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Generator Living

The winds blew, the rain came, the lights went out.  Over 3.5 million folks accustomed to lights and action came to a screeching halt as Hurricane Ike blasted his way from Galveston up I45.  It was sobering walking the neighborhood, seeing giant trees upturned with grass surrounding their dangling roots like green pizzas. Suddenly the roar of gas powered generators breaks the usual serenity of the early morning and lines snake around parking lots waiting for gas to power their hungry bellies.


The winds blew, the rain came, the lights went out.  Over 3.5 million folks accustomed to lights and action came to a screeching halt as Hurricane Ike blasted his way from Galveston up I45.  It was sobering walking the neighborhood, seeing giant trees upturned with grass surrounding their dangling roots like green pizzas. Suddenly the roar of gas powered generators breaks the usual serenity of the early morning and lines snake around parking lots waiting for gas to power their hungry bellies.

It was bad: one woman sleeping peacefully at 5:30 AM fell victim to a huge tree that crushed through her roof and took her life.  Checking out the storm from across the house her husband escaped a similar fate. 

It was good: neighbors who usually compartmentalize ourselves with automatic garage doors and air conditioning labored together in cleanup and tree removal. Conversation and camaraderie flourished.   The tantalizing fragrance of sizzling bar-b-que whetted appetites as freezers emptied, their contents grilled and shared. Community developed.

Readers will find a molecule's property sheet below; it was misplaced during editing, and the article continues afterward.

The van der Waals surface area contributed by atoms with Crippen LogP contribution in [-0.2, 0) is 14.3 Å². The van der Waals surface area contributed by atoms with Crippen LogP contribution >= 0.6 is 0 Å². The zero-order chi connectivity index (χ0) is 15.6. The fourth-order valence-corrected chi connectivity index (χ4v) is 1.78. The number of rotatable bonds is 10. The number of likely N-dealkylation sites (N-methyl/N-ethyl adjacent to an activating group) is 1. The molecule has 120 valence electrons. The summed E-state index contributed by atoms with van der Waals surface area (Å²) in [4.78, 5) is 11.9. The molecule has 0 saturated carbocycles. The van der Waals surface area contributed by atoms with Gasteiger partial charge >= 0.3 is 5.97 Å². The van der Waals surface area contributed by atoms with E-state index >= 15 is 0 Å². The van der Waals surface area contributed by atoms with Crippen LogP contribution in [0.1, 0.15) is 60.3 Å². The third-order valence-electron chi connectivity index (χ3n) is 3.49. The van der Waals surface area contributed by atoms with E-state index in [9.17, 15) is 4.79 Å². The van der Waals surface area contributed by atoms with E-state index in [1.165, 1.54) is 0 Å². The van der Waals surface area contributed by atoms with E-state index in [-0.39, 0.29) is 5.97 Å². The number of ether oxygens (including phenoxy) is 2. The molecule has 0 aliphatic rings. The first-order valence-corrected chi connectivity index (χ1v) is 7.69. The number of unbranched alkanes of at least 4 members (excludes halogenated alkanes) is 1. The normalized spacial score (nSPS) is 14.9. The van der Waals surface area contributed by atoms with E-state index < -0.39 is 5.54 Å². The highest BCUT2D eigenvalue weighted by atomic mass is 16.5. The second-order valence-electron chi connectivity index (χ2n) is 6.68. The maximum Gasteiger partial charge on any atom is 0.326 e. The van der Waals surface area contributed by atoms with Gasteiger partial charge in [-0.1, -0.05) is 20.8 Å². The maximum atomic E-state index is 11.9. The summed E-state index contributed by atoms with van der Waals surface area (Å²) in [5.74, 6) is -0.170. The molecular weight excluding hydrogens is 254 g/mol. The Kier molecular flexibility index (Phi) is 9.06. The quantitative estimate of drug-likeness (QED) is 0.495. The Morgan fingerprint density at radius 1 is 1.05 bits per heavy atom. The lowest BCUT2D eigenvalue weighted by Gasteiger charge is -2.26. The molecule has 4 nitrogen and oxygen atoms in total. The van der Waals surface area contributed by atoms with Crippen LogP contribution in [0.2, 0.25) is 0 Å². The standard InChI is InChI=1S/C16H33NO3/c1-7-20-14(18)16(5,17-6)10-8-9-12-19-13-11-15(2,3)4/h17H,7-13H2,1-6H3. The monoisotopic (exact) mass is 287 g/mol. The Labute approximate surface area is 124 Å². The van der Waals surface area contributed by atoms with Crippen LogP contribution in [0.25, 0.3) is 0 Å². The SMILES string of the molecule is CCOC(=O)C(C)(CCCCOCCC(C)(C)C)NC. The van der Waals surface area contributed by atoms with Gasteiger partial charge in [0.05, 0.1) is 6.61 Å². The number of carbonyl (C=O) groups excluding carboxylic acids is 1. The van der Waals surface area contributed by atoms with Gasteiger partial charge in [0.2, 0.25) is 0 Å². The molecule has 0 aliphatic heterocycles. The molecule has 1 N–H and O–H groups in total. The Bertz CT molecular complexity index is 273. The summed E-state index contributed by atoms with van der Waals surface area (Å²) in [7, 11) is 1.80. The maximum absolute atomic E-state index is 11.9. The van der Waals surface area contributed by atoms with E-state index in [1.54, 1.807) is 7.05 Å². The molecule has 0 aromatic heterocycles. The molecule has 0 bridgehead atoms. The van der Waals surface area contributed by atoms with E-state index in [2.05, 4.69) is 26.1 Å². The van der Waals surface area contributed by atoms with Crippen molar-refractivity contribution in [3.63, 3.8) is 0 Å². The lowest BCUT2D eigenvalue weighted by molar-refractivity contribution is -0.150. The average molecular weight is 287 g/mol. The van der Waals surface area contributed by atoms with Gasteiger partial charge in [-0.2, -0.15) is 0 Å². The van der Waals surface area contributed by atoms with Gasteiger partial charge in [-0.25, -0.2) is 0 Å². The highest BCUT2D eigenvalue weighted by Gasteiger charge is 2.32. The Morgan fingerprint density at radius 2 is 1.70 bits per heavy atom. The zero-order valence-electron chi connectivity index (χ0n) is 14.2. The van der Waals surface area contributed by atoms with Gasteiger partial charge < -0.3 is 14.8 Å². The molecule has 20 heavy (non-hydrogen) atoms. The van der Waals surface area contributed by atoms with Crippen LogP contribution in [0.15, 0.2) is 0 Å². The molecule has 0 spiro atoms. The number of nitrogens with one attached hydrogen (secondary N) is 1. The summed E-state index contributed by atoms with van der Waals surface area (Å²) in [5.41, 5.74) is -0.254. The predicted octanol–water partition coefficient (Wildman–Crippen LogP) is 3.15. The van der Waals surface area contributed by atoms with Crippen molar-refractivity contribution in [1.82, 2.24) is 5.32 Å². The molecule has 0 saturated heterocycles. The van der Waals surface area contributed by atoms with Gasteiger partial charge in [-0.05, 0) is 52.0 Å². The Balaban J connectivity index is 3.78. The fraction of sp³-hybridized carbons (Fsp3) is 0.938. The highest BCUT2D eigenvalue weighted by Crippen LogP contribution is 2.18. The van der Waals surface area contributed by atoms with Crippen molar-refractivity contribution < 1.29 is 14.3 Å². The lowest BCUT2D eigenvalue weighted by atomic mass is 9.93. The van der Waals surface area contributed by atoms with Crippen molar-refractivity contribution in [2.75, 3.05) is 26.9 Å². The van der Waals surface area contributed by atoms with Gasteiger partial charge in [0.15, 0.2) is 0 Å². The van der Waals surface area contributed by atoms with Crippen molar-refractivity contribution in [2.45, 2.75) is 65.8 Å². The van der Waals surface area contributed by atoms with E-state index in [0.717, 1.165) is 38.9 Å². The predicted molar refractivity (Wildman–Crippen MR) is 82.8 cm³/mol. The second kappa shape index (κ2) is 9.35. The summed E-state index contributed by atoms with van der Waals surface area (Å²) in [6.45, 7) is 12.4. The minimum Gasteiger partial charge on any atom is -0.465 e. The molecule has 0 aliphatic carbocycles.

But living without power for a week, with all accompanying frustrations, reminds me just how dependent I am upon power for everyday tasks.  I forget that easily.  Jesus commanded His disciples not toleave Jerusalem “until you are endued with power from on high.” 

I wonder if I truly understand just how dependent I am upon His power for everyday living? Do I really believe I can accomplish God’s work without God’s power?  A gasoline generator provides a limited supply of energy to keep a refrigerator working but it pales in comparison to full power. Am I living a “generator” life with God, failing to abide in complete dependence upon the Spirit, I shouldn’t be surprised then if I accomplish nothing!

Gwynne Johnson

Gwynne Johnson currently serves on the Board of Entrust, Inc., an international education and training mission where she authored the Entrust curriculum, Developing a Discerning Heart. She recently served as Co-Chair of the training project, Christian Women in Partnership, Russia and as Senior Director of Women's Ministry at Stonebriar Community Church in Frisco, Texas. Gwynne has a M.A. in Biblical Studies from Dallas Theological Seminary. She currently lives in Huntsville, Texas with her husband of 58 years, Don. She works part-time in her daughter and granddaughter's bakery "The Best Box Ever," where she gets paid in cookies.

3 Comments

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    Heather A. Goodman

    I hope Humpty-Dumpty gets

    I hope Humpty-Dumpty gets put back together soon.

    Things like this also give us a picture of both the worst and the best of humanity.

  • Avatar

    De Love

    A wake up call
    Ike was a wake up call, a reminder of how spoiled I am with all our creature comforts, and how I take everything for granted and live in my own safe little world.

    Ike did force us out into the community with neighbor helping neighbor, a taste of what we can be and should be for one another. Air conditioning and TV is good and I wouldn’t want to live without it but it does keep us from reaching out; these last 2 weeks have really proven that to be true.

    Thanks for the generator vs. real power lesson, Gwynne. A reminder to check my power source every day .